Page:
Less than an hour’s flying time from Madrid, Seville (otherwise known as Sevilla) the capital of Andalucia is a wonderful city. It’s large enough that there’s plenty to do, but small enough that you can walk to most places. Located on the River Guadalquivir, it’s an ancient city with history as far back as the Romans and 500 years of dominance by the Moors. In the early 1500s, Seville began a trade monopoly with the Americas and eventually became the richest city in Spain. Today, it’s a modern thriving city with a rich history to be explored. There’s much to see for everyone, but these are the ‘don’t miss’ places.
Reales Alcazares (The Alcazar) is a lavish14th century Moorish fort with beautiful gardens, incredible tilework and gorgeously ornate rooms. The Alcazar is one of the most amazing buildings in all of Spain and is one of the finest examples of mudejar architecture. There’s a chapel where Christopher Columbus met with King Ferdinand and Queen Isabella after one of his voyages to the New World. Don’t miss the gardens as they are huge, and have been added onto over the years so they are in several different styles, but all are beautiful. The gardens also have a maze, which is great fun for the kids. It’s open Tuesday thru Saturday from 9:30am to 5pm and Sunday, 9:30 am to 1:30pm. 954 502323
Barrio de Santa Cruz is the old Jewish ghetto and is popular with tourists. It’s packed with bars and restaurants, and its winding streets and gorgeous patios are fabulous for photo taking. There are many shops where you can buy typical tourist items, but there are also fascinating craft stores with Spanish pottery, glass, tapestry and much more. Don’t miss the Mateas Gago where you will find tons of tapas bars (tapas are Spanish bar snacks). Grab lunch here. There’s nothing better than a cold beer and a few plates of olives, fish, spaghetti and bread dipped in olive oil and balsamic vinegar.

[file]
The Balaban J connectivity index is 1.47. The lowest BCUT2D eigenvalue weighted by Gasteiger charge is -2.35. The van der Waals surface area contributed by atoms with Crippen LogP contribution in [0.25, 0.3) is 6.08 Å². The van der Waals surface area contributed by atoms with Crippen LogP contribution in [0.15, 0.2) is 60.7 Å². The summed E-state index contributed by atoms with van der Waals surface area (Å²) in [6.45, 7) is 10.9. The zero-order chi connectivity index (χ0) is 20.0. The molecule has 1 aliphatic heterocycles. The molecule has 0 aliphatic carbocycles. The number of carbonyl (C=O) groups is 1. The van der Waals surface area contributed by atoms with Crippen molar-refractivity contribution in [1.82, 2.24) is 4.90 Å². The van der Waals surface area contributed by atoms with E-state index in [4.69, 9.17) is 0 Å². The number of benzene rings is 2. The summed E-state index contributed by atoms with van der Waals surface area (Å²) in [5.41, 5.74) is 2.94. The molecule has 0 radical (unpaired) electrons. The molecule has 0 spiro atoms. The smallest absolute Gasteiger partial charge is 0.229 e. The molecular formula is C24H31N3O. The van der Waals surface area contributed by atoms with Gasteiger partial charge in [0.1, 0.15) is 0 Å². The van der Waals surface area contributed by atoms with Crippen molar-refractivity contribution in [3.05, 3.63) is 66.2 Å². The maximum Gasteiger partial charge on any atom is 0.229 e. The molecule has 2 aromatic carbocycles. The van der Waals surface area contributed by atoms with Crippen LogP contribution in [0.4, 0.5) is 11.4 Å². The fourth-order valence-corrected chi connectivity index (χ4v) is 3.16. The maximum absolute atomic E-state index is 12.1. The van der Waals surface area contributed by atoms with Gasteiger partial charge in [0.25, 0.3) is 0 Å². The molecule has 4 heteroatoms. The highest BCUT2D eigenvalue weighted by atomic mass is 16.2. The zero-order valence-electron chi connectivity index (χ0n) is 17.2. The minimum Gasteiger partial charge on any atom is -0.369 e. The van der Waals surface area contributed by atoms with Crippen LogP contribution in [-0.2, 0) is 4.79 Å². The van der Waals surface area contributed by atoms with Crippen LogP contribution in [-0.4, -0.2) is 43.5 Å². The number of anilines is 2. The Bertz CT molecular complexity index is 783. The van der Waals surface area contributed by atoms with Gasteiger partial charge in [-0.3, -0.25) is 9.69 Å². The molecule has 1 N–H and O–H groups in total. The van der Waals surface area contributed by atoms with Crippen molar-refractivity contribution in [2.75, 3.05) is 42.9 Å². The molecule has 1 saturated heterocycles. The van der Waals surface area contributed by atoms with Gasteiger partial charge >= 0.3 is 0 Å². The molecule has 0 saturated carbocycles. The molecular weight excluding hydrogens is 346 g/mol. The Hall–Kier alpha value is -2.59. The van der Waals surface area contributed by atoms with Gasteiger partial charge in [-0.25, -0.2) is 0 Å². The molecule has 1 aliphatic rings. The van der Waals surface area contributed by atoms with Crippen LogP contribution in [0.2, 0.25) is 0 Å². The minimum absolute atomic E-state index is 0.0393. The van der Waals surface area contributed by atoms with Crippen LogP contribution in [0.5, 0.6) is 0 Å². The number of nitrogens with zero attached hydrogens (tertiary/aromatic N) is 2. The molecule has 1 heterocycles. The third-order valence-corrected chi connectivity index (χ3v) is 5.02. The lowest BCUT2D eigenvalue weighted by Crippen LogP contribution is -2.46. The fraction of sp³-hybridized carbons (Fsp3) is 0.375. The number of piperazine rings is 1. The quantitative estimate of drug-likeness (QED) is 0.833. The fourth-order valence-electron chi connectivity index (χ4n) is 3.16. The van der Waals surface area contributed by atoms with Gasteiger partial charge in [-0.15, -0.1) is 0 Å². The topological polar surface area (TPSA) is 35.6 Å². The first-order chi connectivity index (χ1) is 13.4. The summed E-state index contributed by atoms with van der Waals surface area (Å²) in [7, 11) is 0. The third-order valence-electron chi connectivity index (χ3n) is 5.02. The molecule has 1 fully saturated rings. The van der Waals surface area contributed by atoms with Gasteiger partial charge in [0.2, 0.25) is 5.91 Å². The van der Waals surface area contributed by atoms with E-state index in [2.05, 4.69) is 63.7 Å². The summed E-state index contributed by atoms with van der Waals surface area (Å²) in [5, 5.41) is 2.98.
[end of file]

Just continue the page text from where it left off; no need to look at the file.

La Giralda is the world-famous landmark of Seville. It’s the minaret of an old mosque that was once built to be the most beautiful building on the face of the earth. The tower is high, but you can take a leisurely climb to the top up 35 gently sloping ramps. At the top, you will have an astounding view out over the city.
Isla de la Cartuja is a science and leisure park that was the site of the 1992 World Expo. The Seafaring Museum is here as well as the popular Isla Magica theme park. Isla Magica is based on 16th century Spain and has seven different sections, all exploring different episodes in Spanish history. The El Jaguar Roller Coaster is phenomenal and the shows at the Pirates Cove are fabulous for kids. There is also the old monastery at Isla de la Cartuja, which has now been converted into a modern art center. This is where Christopher Columbus stayed when he was in Seville and where you can see his personal archive. Site Expo – 902 161716.
Plaza de Toros de la Maestranza de Caballeria. Considered one of the best bullrings in Spain, Seville’s Plaza de Toros de la Maestranza is an enormous whitewashed building that is also the site of the Bullfighting Museum. You can see posters of famous bullfights, paintings of bullfighters, and even bulls heads. Orson Wells came to this bullfighting ring to learn how to bullfight back in the 1960s. You can also see a professional bullfight here, if you have the stomach for it, as they are held several times a week Paseo de Colón, 12 – 954 224577
Also don’t miss the Archaeological Museum, the Hospital de la Caridad (whose original founder is said to be Don Juan) and the Casa de Pilatos, the copy of Pontius Pilates house in Jerusalem. And don’t forget, at night, Seville has a great clubbing scene, fabulous bars and amazing restaurants. Not only is Seville one of the most beautiful cities in Spain, it’s also one of the most interesting.
Photo copyrights – La Giralda – Marco Markovich/Wikimedia Commons – Plaza de Toros – Julo